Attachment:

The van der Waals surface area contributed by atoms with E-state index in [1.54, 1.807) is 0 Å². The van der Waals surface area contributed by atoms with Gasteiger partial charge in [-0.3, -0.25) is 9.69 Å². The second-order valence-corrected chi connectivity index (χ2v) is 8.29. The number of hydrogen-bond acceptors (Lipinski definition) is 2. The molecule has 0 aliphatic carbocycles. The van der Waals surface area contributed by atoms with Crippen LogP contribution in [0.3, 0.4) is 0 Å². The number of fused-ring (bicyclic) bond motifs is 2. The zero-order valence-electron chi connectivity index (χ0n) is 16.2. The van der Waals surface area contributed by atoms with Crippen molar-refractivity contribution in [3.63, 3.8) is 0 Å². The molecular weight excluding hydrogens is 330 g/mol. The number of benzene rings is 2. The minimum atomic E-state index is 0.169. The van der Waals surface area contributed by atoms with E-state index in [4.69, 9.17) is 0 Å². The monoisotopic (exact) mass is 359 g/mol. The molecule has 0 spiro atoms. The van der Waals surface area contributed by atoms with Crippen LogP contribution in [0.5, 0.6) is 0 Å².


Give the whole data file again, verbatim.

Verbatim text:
The van der Waals surface area contributed by atoms with E-state index in [1.54, 1.807) is 0 Å². The van der Waals surface area contributed by atoms with Gasteiger partial charge in [-0.3, -0.25) is 9.69 Å². The second-order valence-corrected chi connectivity index (χ2v) is 8.29. The number of hydrogen-bond acceptors (Lipinski definition) is 2. The molecule has 0 aliphatic carbocycles. The van der Waals surface area contributed by atoms with Crippen LogP contribution in [0.3, 0.4) is 0 Å². The number of fused-ring (bicyclic) bond motifs is 2. The zero-order valence-electron chi connectivity index (χ0n) is 16.2. The van der Waals surface area contributed by atoms with Crippen molar-refractivity contribution in [3.63, 3.8) is 0 Å². The molecular weight excluding hydrogens is 330 g/mol. The number of benzene rings is 2. The minimum atomic E-state index is 0.169. The van der Waals surface area contributed by atoms with E-state index in [4.69, 9.17) is 0 Å². The monoisotopic (exact) mass is 359 g/mol. The molecule has 0 spiro atoms. The van der Waals surface area contributed by atoms with Crippen LogP contribution in [0.5, 0.6) is 0 Å².